2010 flu pandemic

A 2010 flu pandemic can be described as a new, flu virus which evolves and spreads as quickly as normal flu. The proliferation of the virus is because people do not have immunity to fight it. Being fully prepared to meet the challenges of a new flu pandemic is vital and WHO is working hard in this direction. WHO is fully committed to disseminating information and providing support, as the severity and nature of a new flu pandemic is unpredictable.

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10 Responses to “2010 flu pandemic”

  1. ann stacey

    This flu virus is very harmful to us most specially that its spread quickly.


  2. Prof.M.Browne

    We must be careful not to over-react on flu epidemics. many governments – including our UK government – ended up with vast oversupplies of 2010 vaccines. There are some interesting advaces in pipeline that will give protection for 10 years at a time.


  3. Rewarding Kids

    What is the current thinking of immunizing those under five years old. During last years flu season there were several cases of children having unusually severe reactions to the vaccine…In fact the Health Dept stopped the vaccination program of under five’s as a direct result of these cases. I think it was something to do with the Swine Flu component of the vaccine. Many parents are very worried about the upcoming flu season, and the 2011 vaccine…should they be?


  4. LEED certification

    It’s amazing to see how quickly these viruses can morph and change into a new strain to which we may not be immune.
    @ Prof.M.Browne
    I agree that some rational decisions should be considered and how we tame hysteria.


  5. Ronnie

    I appreciate WHO’s initiative. Vaccines approved by FDA can protect humans from being attacked by this deadly virus. Preventive measure to be taken for safe health and immunity.


  6. Toronto Hotels

    I appreciate all of the hard work that WHO is doing to protect human lives. Since the beginning of time, we have been in a battle with nature to adapt and protect. The WHO has a very good track record, so I am confident this will continue.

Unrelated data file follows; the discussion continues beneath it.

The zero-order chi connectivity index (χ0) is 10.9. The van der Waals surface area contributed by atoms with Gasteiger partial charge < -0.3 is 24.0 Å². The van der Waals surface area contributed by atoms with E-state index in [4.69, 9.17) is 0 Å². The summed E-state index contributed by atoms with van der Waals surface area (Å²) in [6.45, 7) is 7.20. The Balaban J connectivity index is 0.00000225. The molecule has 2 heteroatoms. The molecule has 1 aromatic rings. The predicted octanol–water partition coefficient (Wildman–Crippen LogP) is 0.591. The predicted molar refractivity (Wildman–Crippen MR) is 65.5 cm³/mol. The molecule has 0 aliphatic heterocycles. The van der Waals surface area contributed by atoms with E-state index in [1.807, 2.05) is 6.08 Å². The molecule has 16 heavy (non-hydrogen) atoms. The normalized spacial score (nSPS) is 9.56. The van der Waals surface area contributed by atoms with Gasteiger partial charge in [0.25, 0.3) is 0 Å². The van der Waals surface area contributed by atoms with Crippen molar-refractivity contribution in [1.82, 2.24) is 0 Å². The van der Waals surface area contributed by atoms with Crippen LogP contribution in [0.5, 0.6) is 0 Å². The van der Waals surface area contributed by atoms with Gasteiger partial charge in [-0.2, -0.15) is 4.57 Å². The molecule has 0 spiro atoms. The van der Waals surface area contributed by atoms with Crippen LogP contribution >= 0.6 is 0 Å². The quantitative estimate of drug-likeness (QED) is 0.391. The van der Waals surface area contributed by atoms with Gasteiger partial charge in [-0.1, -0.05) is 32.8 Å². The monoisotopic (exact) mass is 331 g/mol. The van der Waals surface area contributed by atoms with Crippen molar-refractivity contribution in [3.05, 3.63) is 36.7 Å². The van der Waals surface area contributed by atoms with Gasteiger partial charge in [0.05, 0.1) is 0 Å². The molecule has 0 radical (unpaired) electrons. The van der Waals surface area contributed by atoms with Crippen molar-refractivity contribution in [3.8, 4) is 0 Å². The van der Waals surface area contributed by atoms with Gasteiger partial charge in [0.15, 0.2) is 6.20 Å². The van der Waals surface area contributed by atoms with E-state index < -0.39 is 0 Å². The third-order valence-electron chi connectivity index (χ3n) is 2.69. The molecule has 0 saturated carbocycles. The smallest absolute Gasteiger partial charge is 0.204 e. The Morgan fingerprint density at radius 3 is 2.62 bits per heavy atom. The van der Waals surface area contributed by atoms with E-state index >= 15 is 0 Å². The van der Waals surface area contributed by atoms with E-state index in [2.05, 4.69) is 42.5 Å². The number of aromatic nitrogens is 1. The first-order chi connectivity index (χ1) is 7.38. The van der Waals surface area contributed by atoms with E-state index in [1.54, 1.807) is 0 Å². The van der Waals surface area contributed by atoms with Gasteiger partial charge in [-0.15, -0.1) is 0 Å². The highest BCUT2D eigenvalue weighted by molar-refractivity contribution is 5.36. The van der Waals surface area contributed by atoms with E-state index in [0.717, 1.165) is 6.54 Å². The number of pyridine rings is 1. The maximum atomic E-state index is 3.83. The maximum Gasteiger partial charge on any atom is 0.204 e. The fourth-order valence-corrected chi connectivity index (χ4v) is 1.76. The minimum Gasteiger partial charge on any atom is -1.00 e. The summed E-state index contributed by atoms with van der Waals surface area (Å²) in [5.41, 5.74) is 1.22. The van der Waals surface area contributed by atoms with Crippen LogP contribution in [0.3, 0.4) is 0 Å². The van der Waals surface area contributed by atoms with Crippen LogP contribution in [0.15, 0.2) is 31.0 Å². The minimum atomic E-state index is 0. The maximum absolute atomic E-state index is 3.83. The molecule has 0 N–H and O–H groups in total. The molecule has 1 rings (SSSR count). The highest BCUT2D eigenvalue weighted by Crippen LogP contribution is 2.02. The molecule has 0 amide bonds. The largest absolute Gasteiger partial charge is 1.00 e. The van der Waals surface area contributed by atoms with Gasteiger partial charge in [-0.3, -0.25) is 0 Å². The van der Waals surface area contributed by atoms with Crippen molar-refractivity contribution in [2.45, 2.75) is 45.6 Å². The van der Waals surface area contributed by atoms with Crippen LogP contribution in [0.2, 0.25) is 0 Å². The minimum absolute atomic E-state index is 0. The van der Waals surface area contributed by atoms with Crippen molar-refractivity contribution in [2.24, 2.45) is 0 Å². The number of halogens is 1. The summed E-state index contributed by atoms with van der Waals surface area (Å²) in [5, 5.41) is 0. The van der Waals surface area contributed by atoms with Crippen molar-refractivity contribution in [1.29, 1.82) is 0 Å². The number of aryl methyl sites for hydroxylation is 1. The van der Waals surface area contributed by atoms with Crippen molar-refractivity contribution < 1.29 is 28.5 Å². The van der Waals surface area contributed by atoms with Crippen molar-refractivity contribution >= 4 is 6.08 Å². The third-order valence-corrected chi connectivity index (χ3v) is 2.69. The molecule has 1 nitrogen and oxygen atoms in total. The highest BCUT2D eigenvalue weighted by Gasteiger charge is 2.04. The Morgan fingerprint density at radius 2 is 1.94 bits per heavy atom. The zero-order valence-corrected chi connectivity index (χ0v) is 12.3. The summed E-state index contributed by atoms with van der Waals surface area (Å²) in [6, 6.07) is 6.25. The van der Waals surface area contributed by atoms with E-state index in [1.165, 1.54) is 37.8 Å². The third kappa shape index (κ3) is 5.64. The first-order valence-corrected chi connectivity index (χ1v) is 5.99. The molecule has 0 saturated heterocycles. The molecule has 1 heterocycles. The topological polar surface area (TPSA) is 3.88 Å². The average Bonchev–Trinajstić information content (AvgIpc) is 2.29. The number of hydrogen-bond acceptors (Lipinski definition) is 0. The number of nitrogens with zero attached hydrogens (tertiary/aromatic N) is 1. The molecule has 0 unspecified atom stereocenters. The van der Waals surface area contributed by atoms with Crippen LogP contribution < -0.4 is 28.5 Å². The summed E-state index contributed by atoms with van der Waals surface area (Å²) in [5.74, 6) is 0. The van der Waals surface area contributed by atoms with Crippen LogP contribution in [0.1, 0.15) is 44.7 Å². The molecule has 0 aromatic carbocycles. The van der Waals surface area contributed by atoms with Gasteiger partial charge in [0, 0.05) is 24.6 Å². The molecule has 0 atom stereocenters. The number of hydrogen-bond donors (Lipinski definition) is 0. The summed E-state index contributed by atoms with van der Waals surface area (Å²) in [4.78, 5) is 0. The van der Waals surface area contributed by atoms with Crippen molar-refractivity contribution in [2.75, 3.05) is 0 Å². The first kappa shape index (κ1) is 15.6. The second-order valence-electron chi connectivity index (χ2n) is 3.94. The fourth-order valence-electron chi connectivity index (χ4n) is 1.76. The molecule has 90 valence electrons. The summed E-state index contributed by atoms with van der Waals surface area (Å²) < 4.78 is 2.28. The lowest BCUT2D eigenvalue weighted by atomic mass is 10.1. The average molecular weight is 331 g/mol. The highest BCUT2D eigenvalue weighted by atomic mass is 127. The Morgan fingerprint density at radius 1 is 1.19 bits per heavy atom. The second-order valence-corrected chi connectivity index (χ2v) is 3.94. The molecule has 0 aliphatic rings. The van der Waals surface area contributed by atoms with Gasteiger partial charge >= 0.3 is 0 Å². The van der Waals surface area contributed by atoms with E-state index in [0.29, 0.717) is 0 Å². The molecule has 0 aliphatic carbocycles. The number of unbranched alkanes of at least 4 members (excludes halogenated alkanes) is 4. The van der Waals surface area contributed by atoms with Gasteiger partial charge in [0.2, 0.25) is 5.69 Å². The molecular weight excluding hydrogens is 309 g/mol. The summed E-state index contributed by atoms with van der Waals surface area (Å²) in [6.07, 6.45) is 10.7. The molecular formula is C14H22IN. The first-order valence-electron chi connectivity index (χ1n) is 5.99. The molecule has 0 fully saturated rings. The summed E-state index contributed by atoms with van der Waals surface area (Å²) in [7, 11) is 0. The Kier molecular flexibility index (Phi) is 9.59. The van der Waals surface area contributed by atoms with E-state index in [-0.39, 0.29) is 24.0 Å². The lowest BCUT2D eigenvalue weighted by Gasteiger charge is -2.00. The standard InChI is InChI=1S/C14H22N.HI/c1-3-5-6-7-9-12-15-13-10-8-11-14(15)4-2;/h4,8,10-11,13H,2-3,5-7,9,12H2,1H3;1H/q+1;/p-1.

7. Yasmin Salihra

    @ Ronnie
    I agree that preventative measures are always best. I think that too often in history, human beings are reactionary (sometimes there is no other alternative). The WHO is certainly making many strides to change this climate from reactionary to preventative and for that I have to applaud their efforts.


  8. Chicago Hotels

    Does anyone know how often major threats occur like this?
    How long does it usually take for the WHO to move and how long does it take the general population to respond?


  9. Jim T.

    @ Chicago
    I think that the CDC and organizations like WHO are able to model out years in advance, but as any predictive model can have flaws or black swans it is never an easy measure. Unfortunately, the virus’ are constantly adapting and changing making the prediction effort very difficult.


  10. New York Hotels

    Our firm is a big donor to the WHO and we spent a lot of time understanding their process of preventative identification. I have confidence that prevalence levels will decrease over time and most importantly that deaths and illnesses will be minimal.


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